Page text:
A few weeks ago Lex and I came across building plans for his Lego Mindstorm. New plans, different than the original three that came with the set. Lex perused the options and decided to try one called MindCuber that, in theory, could solve a Rubik’s Cube. This seemed exciting and somewhat impossible to both of us.

We have all, as a family, been working on this project for weeks now. Lex built the MindCuber, following the given instructions, and then I tried to help him download the program to the NXT box. Unfortunately I ran into complications and we had to wait for our tech support (ie: Alan!) to come home. Finally the program was on the box and we gave it a shot. No good. It was wobbly and didn’t work at all. We talked about troubleshooting steps and tightening up the connections, but Lex decided to rebuild instead.

On the second build the MindCuber successfully scanned the cube and came up with a plan to solve it, but each time it started solving it would jam. We were so excited that it successfully scanned and then enormously disappointed when it jammed over and over. This has been a roller coaster ride. :)

Fortunately the MindCuber developer has a helpful website and offers free support on his Facebook page. We read other people’s posts, did some troubleshooting of our own, bought a new cube, ran the problem by the developer, followed up with his feedback, lubricated the cube, adjusted the tension… all over the course of a few weeks. Lex even made his first iMovie with clips of the MindCuber not working so we could send it to the developer for troubleshooting. So many lessons in this experience!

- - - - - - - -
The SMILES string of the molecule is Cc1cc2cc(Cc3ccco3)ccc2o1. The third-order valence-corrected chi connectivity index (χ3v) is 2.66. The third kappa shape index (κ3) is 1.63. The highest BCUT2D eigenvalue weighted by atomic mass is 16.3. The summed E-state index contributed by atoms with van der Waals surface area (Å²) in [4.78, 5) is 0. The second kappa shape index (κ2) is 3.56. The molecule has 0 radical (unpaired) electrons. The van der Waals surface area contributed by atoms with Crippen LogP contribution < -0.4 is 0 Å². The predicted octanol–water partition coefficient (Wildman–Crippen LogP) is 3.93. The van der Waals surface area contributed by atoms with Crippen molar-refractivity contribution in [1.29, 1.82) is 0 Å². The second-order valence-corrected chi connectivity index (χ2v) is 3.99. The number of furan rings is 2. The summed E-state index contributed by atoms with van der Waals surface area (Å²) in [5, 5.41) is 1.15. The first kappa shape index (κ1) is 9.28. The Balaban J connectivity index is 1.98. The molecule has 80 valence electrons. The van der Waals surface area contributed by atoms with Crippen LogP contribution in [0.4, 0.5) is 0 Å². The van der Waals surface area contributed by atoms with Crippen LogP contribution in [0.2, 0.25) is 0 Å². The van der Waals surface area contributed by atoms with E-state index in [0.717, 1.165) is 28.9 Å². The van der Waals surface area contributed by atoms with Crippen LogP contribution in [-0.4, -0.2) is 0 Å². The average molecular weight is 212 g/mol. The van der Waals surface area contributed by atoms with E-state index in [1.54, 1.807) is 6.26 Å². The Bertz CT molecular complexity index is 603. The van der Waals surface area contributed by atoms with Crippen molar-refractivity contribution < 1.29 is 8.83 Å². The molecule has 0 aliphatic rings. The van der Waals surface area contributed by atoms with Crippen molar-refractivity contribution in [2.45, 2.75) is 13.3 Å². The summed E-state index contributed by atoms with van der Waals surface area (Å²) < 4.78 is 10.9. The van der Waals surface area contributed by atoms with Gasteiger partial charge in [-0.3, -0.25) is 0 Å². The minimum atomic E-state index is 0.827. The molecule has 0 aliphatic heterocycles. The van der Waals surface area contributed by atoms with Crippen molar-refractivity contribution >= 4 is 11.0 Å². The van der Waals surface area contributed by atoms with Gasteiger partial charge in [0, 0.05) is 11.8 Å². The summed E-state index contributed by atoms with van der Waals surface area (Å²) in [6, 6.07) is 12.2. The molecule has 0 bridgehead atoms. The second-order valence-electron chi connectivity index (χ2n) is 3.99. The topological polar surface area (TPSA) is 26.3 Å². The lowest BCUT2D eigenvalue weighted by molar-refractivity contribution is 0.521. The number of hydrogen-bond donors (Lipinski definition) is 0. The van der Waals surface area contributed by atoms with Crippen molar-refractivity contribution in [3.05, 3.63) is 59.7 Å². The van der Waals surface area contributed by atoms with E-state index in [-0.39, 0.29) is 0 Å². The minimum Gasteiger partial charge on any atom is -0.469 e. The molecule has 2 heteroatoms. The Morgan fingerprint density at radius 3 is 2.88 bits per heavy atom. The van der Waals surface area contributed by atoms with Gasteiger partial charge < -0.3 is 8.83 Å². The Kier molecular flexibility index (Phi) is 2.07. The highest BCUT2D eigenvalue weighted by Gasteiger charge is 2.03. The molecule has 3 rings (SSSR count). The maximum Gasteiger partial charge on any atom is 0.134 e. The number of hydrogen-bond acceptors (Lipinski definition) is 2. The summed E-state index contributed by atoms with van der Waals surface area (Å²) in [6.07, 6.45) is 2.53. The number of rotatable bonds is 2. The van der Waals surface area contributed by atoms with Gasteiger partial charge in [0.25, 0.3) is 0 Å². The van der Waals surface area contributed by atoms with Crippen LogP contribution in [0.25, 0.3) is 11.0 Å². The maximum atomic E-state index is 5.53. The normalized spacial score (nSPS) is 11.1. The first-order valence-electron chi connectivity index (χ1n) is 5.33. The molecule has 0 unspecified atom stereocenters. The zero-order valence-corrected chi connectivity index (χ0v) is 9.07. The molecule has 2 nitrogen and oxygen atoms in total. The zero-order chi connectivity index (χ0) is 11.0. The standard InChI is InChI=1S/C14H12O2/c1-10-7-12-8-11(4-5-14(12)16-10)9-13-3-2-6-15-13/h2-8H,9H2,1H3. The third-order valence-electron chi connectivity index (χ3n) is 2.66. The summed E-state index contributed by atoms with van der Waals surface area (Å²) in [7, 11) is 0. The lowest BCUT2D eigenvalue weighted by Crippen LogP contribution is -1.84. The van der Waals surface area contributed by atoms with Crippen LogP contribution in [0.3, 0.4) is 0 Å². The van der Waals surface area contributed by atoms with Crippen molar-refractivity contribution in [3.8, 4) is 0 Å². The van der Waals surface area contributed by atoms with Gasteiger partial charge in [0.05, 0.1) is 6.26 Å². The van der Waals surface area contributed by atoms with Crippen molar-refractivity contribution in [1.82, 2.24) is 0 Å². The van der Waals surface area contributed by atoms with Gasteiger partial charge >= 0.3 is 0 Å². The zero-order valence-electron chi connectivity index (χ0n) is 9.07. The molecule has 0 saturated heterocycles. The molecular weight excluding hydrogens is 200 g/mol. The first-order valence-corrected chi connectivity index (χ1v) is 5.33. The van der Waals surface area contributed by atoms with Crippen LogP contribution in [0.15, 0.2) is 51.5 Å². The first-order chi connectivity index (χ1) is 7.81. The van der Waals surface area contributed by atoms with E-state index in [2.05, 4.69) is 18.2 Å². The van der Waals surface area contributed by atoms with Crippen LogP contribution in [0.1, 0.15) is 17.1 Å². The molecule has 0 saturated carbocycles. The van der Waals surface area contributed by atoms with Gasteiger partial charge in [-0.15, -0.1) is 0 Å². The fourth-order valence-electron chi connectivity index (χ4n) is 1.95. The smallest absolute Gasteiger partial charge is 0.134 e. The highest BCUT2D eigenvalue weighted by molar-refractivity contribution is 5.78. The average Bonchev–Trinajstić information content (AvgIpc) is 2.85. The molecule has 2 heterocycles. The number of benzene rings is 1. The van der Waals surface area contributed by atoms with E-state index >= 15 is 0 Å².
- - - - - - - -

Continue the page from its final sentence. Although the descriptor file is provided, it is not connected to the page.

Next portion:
Today… it worked!! We were all super excited to see the MindCuber solve our Rubik’s Cube. Now you can marvel with us as well.

Our neighbor was over and as soon as it solved the cube once he said, “Great, now let’s take it apart and make something else.” Lex and I both said “Noooo!!!!” We worked so hard on it. We need to enjoy it for awhile. :)

After dinner Lex decided to try writing a program that would “solve” in the Rubik’s cube into a checker board pattern instead of the usual way of solving it. He went right to work. Stay tuned.